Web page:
Tractors And Tractor Safety


If you live in Lynden, Washington State, you understand the importance of keeping the agricultural sector viable. It is, in fact, one of the state’s largest employers. This sector employs more than 76,270 individuals. They work as

  • Crop planters
  • Farm workers – the major category of those employed in this sector
  • General laborers
  • Greenhouse workers
  • Nursery employees
  • Ranch workers

While some employees will perform their given tasks by hand, the majority of them will do so using farm equipment. In Washington, a tractor is the most common piece of machinery they will ever drive.

The Problem with Tractors

Agriculture has one of the highest fatality rates of all occupations in the United States. In total, tractor-related fatalities number about 250 a year. They include overturns (rollovers) and run overs. Among the major causes of death and injuries on farms, involving a tractor is the farm-tractor rollover. Across the America, this type of farm accident accounts for approximately 130 work-related deaths annually – approximately half of the entire amount of tractor-related deaths.

In Washington State, 2010 saw the death of 7 employees in 2010 from tractors. Of this number, 5 were killed when the tractor rolled over. Such results are no surprise. When a Washington tractor rolls over, it tends to produce substantial traumatic injuries to various physical parts of the anatomy.

Addressing the Problem in Washington Tractor Operators Face

The best way to prevent tractor problems such as rollovers is through education. Employers need to put their employees through some form of training before they drive a tractor. Before and during use implement the following:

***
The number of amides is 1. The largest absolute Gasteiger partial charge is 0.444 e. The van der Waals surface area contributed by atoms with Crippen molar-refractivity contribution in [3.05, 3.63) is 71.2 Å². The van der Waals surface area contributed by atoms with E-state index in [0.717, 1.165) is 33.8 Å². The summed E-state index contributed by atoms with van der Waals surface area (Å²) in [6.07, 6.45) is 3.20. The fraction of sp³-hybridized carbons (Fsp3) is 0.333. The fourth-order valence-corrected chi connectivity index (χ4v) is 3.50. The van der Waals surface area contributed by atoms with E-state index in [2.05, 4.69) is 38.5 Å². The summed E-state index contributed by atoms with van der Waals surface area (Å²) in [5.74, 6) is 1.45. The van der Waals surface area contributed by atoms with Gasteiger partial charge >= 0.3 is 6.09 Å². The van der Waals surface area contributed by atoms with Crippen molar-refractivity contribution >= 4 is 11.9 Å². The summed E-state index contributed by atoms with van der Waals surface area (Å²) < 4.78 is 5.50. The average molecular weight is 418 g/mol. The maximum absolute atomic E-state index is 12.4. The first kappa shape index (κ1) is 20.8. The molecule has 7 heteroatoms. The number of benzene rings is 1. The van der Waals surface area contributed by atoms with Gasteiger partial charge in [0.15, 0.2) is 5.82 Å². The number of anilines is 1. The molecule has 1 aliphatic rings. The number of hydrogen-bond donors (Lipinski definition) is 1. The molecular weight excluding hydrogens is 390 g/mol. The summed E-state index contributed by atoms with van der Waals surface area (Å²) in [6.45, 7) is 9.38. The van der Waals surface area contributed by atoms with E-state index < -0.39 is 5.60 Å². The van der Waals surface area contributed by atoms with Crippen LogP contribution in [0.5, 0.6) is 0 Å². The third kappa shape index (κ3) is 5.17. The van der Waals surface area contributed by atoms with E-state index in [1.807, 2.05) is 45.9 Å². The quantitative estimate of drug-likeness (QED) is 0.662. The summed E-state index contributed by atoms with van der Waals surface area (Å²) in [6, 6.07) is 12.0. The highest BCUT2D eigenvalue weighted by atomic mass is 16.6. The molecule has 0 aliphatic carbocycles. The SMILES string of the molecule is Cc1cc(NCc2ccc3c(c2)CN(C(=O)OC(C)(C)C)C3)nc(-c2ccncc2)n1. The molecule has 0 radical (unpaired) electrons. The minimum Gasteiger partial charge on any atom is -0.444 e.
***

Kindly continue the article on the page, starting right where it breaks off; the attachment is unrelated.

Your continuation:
• Inspect all equipment before using
  • Remove defective equipment from service
  • Install a Rollover Protection System (ROPS) on all tractors – while the ones manufactured since 1985 have this feature, older models require retrofitting
  • Make certain al tractors have seat belts and that employees use them
  • Only start the tractor after sitting down
  • Avoid operating close to embankments, ditches and holes
  • Do not forget to reduce speed when turning as well as when driving across slopes or on rough and muddy or slick terrain
  • If the operator does not require an instructor or help operating the machine, there should not be a passenger on the tractor
  • Hitch attachments and other items only to the recommended hitch points
  • Always drive at the appropriate speed and with care when the weather and ground conditions alter
  • Be sure to wear the proper clothing for the job

Remember, when in Washington, a tractor overturns in places such as Lynden, the only thing that may prevent a fatality is the wearing of a seatbelt and/or the protection provided by ROPS devices. While the cost may seem prohibitive, how much value do you place on a human life, including your own?